With Paris Fashion Week in full swing, these are the exhibitions you simply can’t miss
If you’re lucky enough to be attending Paris Fashion Week, or you just happen to be in the French Capital this month, here is our roundup of must-see exhibitions.
Picasso. Blue and Rose at the Musée d’Orsay
From today to January 6, 2019, the Orsay and Picasso museums are teaming up to offer an extraordinary exploration into the work of Pablo Picasso from 1900 to 1906 (the so-called Blue and Rose periods). The poignant and magical works of the Blue and Rose periods, painted in Spain and France, have a universal appeal, and the exhibition will bring together a large number of these paintings and drawings with the aim of presenting a comprehensive overview of the artist’s sculptures and engravings during those years.
Yves Saint Laurent: Dreams of the Orient at Musée Yves Saint Laurent
As the first temporary thematic exhibition since the opening of the Musée Yves Saint Laurent in October 2017, Yves Saint Laurent: Dreams of the Orient is set to bring together approximately fifty high fashion designs inspired by India, China and Japan. These pieces from the collection of the Museum will be displayed in tandem with Asian artworks borrowed from the Musée national des arts asiatiques – Guimet and private collectors. The exhibition is set to run from October 2, 2018 until January 27, 2019 and will offer both a literary and imaginary vision of Yves Saint Laurent’s Asia.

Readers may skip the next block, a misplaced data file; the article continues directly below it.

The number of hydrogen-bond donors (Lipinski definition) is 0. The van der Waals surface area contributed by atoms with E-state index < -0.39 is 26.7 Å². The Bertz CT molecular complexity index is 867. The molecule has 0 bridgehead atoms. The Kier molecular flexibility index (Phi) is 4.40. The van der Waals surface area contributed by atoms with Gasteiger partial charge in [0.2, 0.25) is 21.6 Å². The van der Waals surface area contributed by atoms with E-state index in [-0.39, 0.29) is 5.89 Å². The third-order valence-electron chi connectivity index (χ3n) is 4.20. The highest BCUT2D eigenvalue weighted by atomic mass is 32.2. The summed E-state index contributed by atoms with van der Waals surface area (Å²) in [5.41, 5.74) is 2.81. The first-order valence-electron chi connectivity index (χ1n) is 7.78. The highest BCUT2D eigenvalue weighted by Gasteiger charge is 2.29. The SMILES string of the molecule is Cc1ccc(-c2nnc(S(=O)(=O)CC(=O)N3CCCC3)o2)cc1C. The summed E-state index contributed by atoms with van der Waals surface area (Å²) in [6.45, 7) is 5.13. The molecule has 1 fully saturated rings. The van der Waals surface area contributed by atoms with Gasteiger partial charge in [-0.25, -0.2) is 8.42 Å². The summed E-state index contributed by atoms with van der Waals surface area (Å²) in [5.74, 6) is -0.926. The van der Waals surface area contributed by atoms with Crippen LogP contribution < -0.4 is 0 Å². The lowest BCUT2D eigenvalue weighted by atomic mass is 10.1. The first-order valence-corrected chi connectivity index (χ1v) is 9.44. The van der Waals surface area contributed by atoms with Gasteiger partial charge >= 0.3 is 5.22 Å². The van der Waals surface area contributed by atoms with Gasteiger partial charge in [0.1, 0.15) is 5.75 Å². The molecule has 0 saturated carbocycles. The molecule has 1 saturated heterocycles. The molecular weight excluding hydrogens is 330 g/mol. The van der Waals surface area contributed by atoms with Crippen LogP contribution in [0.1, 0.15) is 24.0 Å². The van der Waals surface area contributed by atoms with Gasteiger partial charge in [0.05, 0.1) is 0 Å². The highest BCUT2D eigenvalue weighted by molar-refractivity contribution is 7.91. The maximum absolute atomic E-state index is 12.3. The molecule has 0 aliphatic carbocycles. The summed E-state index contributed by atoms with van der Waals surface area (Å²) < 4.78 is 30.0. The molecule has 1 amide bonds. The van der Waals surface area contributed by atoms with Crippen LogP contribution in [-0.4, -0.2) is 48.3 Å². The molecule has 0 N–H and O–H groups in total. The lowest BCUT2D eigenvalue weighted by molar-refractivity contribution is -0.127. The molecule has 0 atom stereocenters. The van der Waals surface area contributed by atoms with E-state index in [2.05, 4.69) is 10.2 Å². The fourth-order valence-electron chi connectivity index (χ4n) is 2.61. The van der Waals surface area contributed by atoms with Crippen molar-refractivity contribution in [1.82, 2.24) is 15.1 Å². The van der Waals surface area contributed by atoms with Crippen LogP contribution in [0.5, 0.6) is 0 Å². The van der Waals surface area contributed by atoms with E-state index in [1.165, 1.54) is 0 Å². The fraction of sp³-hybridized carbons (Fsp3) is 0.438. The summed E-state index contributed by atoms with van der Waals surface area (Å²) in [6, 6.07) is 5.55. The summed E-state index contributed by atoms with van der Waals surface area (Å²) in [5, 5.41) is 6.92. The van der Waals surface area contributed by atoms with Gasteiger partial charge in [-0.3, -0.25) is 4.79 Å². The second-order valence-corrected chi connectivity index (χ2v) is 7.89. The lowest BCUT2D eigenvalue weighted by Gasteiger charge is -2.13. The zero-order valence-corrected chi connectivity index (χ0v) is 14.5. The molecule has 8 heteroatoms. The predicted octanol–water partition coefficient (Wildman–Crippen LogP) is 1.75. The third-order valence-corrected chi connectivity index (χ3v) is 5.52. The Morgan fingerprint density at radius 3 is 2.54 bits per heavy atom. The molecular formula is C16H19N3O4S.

Alberto Giacometti, from tradition to avant-garde at Musée Maillol
From now until January 20, 2019, the Musée Maillol is holding an exhibition dedicated to the Swiss artist Alberto Giacometti and will present—in collaboration with the Fondation Giacometti in Paris—an overview of his legacy, complemented by around twenty-five works by other major artists such as Rodin, Bourdelle, Maillol, Despiau, Brancusi, Laurens, Lipchitz, Zadkine, Csaky, and Richier. The exhibition will highlight Giacometti’s relationship with each of these artists during the development of his style, while also focusing on his return to figurative work based on the study of models.